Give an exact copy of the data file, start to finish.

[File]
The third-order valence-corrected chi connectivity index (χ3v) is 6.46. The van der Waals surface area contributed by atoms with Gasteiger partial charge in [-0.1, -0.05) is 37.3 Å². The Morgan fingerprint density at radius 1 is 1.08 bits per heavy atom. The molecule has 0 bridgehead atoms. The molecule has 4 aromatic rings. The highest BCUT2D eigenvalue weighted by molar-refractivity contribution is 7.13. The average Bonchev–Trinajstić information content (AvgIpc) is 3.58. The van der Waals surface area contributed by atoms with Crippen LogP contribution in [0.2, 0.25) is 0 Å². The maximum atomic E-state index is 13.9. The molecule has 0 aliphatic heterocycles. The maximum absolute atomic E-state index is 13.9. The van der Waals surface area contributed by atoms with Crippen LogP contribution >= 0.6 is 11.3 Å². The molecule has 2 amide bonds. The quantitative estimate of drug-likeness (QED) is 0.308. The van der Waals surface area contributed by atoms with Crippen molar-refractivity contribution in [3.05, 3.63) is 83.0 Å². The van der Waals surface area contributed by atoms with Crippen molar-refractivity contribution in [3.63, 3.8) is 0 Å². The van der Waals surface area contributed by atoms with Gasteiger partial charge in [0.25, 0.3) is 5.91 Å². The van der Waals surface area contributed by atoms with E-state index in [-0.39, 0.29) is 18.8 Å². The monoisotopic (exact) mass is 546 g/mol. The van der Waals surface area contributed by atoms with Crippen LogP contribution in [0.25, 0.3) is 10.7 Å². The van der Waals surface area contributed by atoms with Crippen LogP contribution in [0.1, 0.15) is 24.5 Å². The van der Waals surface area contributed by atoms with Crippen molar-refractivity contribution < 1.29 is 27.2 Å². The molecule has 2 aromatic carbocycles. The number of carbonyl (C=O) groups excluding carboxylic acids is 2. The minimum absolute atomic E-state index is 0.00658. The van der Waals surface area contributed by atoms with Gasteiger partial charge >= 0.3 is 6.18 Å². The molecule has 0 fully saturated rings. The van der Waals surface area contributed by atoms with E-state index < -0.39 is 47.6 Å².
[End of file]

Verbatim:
The third-order valence-corrected chi connectivity index (χ3v) is 6.46. The van der Waals surface area contributed by atoms with Gasteiger partial charge in [-0.1, -0.05) is 37.3 Å². The Morgan fingerprint density at radius 1 is 1.08 bits per heavy atom. The molecule has 0 bridgehead atoms. The molecule has 4 aromatic rings. The highest BCUT2D eigenvalue weighted by molar-refractivity contribution is 7.13. The average Bonchev–Trinajstić information content (AvgIpc) is 3.58. The van der Waals surface area contributed by atoms with Crippen LogP contribution in [0.2, 0.25) is 0 Å². The maximum atomic E-state index is 13.9. The molecule has 0 aliphatic heterocycles. The maximum absolute atomic E-state index is 13.9. The van der Waals surface area contributed by atoms with Crippen LogP contribution >= 0.6 is 11.3 Å². The molecule has 2 amide bonds. The quantitative estimate of drug-likeness (QED) is 0.308. The van der Waals surface area contributed by atoms with Crippen molar-refractivity contribution in [3.05, 3.63) is 83.0 Å². The van der Waals surface area contributed by atoms with Crippen molar-refractivity contribution in [3.63, 3.8) is 0 Å². The van der Waals surface area contributed by atoms with Gasteiger partial charge in [0.25, 0.3) is 5.91 Å². The van der Waals surface area contributed by atoms with E-state index in [-0.39, 0.29) is 18.8 Å². The monoisotopic (exact) mass is 546 g/mol. The van der Waals surface area contributed by atoms with Crippen LogP contribution in [0.25, 0.3) is 10.7 Å². The van der Waals surface area contributed by atoms with Crippen LogP contribution in [0.1, 0.15) is 24.5 Å². The van der Waals surface area contributed by atoms with Crippen molar-refractivity contribution < 1.29 is 27.2 Å². The molecule has 2 aromatic carbocycles. The number of carbonyl (C=O) groups excluding carboxylic acids is 2. The minimum absolute atomic E-state index is 0.00658. The van der Waals surface area contributed by atoms with Gasteiger partial charge >= 0.3 is 6.18 Å². The molecule has 0 fully saturated rings. The van der Waals surface area contributed by atoms with E-state index < -0.39 is 47.6 Å².